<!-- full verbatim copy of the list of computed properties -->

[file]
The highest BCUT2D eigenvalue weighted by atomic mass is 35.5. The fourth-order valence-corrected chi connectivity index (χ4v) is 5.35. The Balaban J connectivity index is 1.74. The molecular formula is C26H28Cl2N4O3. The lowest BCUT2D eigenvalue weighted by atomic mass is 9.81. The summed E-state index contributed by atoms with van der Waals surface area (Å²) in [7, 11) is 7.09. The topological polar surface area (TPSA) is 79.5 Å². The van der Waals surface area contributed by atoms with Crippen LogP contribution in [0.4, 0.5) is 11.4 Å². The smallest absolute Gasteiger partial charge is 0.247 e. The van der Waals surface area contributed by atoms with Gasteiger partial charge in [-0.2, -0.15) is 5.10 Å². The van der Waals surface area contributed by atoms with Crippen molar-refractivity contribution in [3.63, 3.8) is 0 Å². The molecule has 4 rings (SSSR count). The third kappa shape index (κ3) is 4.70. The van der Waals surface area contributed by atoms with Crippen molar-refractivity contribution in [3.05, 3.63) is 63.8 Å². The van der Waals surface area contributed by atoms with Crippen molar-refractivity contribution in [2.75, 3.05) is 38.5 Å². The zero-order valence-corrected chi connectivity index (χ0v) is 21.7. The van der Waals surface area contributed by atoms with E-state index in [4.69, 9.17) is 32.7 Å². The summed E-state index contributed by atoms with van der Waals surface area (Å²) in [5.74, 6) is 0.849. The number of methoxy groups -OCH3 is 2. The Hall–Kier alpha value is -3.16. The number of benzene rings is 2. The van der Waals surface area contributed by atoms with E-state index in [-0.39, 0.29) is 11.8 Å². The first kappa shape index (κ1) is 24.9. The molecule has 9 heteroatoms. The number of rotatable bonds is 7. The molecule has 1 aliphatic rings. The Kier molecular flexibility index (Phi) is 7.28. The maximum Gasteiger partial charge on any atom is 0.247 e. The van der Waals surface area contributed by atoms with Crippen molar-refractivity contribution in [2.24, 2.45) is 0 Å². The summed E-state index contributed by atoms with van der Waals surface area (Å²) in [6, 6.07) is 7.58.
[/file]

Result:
The highest BCUT2D eigenvalue weighted by atomic mass is 35.5. The fourth-order valence-corrected chi connectivity index (χ4v) is 5.35. The Balaban J connectivity index is 1.74. The molecular formula is C26H28Cl2N4O3. The lowest BCUT2D eigenvalue weighted by atomic mass is 9.81. The summed E-state index contributed by atoms with van der Waals surface area (Å²) in [7, 11) is 7.09. The topological polar surface area (TPSA) is 79.5 Å². The van der Waals surface area contributed by atoms with Crippen LogP contribution in [0.4, 0.5) is 11.4 Å². The smallest absolute Gasteiger partial charge is 0.247 e. The van der Waals surface area contributed by atoms with Gasteiger partial charge in [-0.2, -0.15) is 5.10 Å². The van der Waals surface area contributed by atoms with Crippen molar-refractivity contribution in [3.63, 3.8) is 0 Å². The molecule has 4 rings (SSSR count). The third kappa shape index (κ3) is 4.70. The van der Waals surface area contributed by atoms with Crippen molar-refractivity contribution in [3.05, 3.63) is 63.8 Å². The van der Waals surface area contributed by atoms with Crippen molar-refractivity contribution in [2.75, 3.05) is 38.5 Å². The zero-order valence-corrected chi connectivity index (χ0v) is 21.7. The van der Waals surface area contributed by atoms with E-state index in [4.69, 9.17) is 32.7 Å². The summed E-state index contributed by atoms with van der Waals surface area (Å²) in [5.74, 6) is 0.849. The number of methoxy groups -OCH3 is 2. The Hall–Kier alpha value is -3.16. The number of benzene rings is 2. The van der Waals surface area contributed by atoms with E-state index in [-0.39, 0.29) is 11.8 Å². The first kappa shape index (κ1) is 24.9. The molecule has 9 heteroatoms. The number of rotatable bonds is 7. The molecule has 1 aliphatic rings. The Kier molecular flexibility index (Phi) is 7.28. The maximum Gasteiger partial charge on any atom is 0.247 e. The van der Waals surface area contributed by atoms with Crippen molar-refractivity contribution in [2.24, 2.45) is 0 Å². The summed E-state index contributed by atoms with van der Waals surface area (Å²) in [6, 6.07) is 7.58.